I care about all of you and want you to eat safely and sensibly. I cannot guarantee that, even if you heed my warnings, you will have a positive experience with raw seafood in your home. For that reason, the recipes that I present are made either with seafood that has been cooked, or are vegetarian/vegan.
There are mixed theories on how and when the California roll came to be. Some food historians say that it was a slow, evolutionary process that began in Los Angeles. But Japanese-born chef Hidekazu Tojo claims that he was the genius who created the inside-out sushi roll in his Vancouver, B.C., restaurant in the late 1970s.
No matter which story you believe, the concept of the California roll opened the door to countless other innovative spins on sushi in America.
Peanut Tofu Sushi
This peanut tofu sushi is a little sweet (maple syrup), a little spicy (radish, garlic, and Chinese 5-spice), a little salty (soy sauce and peanut butter), and totally satisfying. Tempeh or eggplant strips would work in place of the tofu.
Spicy Watermelon Sushi
This temaki will freak out your vegan friends—it looks exactly like raw tuna, but it's diced watermelon. It's sweet and spicy, creamy and crunchy. Do serve this spicy watermelon sushi right away (the watermelon is watery).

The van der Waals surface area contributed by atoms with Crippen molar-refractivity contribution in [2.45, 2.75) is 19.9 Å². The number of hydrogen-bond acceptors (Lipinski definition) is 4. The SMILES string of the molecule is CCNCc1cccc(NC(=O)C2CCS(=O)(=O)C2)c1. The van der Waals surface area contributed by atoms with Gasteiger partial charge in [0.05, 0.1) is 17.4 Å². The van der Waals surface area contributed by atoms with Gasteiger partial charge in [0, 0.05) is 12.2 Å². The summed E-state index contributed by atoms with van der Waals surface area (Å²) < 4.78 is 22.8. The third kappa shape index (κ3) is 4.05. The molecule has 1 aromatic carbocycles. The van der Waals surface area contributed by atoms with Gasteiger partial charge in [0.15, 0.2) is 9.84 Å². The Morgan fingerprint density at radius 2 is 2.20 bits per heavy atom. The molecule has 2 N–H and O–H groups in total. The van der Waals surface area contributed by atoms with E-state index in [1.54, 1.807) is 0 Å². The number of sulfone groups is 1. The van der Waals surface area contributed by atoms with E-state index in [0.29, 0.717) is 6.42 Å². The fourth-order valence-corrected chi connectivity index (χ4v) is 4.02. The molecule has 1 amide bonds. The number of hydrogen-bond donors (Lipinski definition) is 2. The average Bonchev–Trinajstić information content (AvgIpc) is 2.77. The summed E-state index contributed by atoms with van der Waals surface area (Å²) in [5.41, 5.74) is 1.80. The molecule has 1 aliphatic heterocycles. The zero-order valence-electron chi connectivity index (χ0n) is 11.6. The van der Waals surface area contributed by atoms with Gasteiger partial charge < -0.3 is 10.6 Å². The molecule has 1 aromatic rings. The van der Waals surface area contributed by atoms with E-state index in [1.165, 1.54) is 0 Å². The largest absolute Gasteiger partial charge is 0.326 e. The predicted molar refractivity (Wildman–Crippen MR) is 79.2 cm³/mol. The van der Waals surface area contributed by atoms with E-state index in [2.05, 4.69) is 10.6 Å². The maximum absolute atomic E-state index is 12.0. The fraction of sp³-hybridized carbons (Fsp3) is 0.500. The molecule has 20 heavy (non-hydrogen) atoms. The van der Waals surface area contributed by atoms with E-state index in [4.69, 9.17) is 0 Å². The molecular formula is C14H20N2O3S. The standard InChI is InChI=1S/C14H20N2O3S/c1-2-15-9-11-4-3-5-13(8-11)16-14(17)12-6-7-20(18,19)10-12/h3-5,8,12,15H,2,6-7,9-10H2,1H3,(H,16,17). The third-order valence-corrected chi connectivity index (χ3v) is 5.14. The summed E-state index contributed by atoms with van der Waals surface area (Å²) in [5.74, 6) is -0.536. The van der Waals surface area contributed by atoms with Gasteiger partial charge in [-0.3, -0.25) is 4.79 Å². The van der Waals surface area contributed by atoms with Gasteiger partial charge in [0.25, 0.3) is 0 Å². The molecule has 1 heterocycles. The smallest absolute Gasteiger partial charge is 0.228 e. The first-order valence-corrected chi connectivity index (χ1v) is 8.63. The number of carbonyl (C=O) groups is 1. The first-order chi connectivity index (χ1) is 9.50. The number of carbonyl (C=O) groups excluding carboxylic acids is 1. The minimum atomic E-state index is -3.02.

Jackfruit is one of the most amazing ingredients for the vegetarian/vegan cook. It has little flavor of its own, so greedily soaks up whatever flavors you add. And the texture is phenomenal—just like cooked pork. This jackfruit sushi is packed with nutrients, savory, spicy, and even has a bit of crunch with the help of a "secret ingredient."
This smoked salmon roll is perfectly seafood-safe (the salmon is smoked). It's low carb, Paleo, Whole30, and Keto-friendly.
This content is accurate and true to the best of the author’s knowledge and does not substitute for diagnosis, prognosis, treatment, prescription, and/or dietary advice from a licensed health professional. Drugs, supplements, and natural remedies may have dangerous side effects. If pregnant or nursing, consult with a qualified provider on an individual basis. Seek immediate help if you are experiencing a medical emergency.
© 2020 Linda Lum